The weather outside is frightful, so why not stay in and bake dog treats? This dog-friendly recipe, via Babble.com, is easy, your dog will love it, and (added bonus) it will fill your house with the scent of cinnamon!
Cinnamon Bun Bites
2 cups (500 mL) whole wheat flour
1 tsp. (5 mL) baking powder
1/4 tsp. (2 mL) salt
1/2 cup (125 mL) water or milk
1/4 cup (60 mL) canola oil
1 large egg
2 Tbsp. (30 mL) honey
1 tsp. (5 mL) cinnamon
1/4 cup (60 mL) finely chopped walnuts or pecans (optional)
Cream cheese drizzle (optional):
1/4 cup (60 mL) light cream cheese
1-2 Tbsp. (15-30 mL) milk or water
Preheat oven to 350°F.
In a large bowl, combine flour, baking powder and salt. In a small bowl stir together water, oil and egg. Add to the dry ingredients and stir just until you have a soft dough.
On a lightly floured surface, roll or pat the dough into a rectangle that measures roughly 8×14 inches. Drizzle with honey and sprinkle with cinnamon and nuts, if using. Starting from a long edge, roll up the dough and pinch the edge to seal. Using a sharp serrated knife or (even better) dental floss, slice half an inch thick and place slices cut side down on a cookie sheet that has been sprayed with nonstick spray.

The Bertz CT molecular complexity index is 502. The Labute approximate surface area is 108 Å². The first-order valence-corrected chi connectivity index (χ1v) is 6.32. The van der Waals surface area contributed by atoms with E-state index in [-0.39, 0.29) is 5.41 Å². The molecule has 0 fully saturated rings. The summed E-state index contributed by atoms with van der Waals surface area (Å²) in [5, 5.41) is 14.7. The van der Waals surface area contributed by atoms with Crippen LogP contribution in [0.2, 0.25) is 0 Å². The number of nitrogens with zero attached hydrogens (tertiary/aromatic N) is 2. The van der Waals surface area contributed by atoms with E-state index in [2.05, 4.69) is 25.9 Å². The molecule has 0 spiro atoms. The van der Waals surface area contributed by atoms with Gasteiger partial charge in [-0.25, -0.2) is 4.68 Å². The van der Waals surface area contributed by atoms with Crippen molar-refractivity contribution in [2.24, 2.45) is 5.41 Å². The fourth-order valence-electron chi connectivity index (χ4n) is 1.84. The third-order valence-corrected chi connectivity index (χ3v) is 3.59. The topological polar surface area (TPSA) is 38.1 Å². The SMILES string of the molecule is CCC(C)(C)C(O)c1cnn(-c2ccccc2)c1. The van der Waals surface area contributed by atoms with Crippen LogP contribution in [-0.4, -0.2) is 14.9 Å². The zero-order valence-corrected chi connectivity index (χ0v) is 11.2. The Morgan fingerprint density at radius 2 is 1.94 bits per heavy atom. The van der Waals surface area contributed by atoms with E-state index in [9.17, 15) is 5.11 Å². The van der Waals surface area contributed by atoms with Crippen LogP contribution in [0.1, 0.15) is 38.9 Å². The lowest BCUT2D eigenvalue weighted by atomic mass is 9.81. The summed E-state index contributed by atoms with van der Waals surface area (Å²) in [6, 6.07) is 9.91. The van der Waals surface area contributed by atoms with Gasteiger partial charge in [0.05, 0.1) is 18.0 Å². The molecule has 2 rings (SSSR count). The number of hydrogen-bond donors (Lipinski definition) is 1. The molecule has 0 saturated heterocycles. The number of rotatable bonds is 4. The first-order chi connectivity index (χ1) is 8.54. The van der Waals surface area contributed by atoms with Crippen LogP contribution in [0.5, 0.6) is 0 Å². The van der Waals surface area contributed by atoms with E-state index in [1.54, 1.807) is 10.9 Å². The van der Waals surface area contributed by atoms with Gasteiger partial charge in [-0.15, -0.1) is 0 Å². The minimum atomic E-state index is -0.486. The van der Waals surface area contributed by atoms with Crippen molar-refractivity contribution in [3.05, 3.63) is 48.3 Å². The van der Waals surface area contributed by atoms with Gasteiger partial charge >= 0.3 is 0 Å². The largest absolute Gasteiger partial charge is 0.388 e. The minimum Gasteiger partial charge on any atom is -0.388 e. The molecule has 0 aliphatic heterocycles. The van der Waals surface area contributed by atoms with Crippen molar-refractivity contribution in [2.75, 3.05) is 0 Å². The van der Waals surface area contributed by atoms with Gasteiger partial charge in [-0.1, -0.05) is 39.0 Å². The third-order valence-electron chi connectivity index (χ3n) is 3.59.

Bake for about 15 minutes, until springy to the touch. Wait until they have cooled completely before you spread them with cream cheese.
Makes about 2 dozen biscuits. Store extra in a tightly covered container of freeze. If they are frosted, store the container in the fridge.
Here is a colorful and fun poster for dog owners with walking tips in winter. We think it can be especially helpful for families in which kids or teenagers may be responsible for walking the dog. Visual reminders are helpful, and can keep you and your pets safe this season. Enjoy (thanks to Vetstreet.com for allowing us to share it)!
We took a series of photos for a holiday ‘Angel Tree’ project we participated in with a local business. We had to do the shoot indoors because it was raining. Normally, this isn’t ideal because the fluorescent lighting casts an unflattering light on everything. But this time–not sure if it was the dogs we photographed, or the corner we used– we quite like the effect. We love to see animals in action-jumping, fetching, woofing, etc., but it was nice to capture them in this quiet moment. Here are a few of our favorites…
Danya is the veterinary technician (“vet tech”) for Associated Humane Societies’ mobile unit, and has been with AHS since June. She and the mobile unit team travel throughout New Jersey performing spays, neuters and wellness checks for pets. It is a service that people who cannot get to a veterinarian office really like, because they are still able to keep their pets healthy in a way that is convenient for them.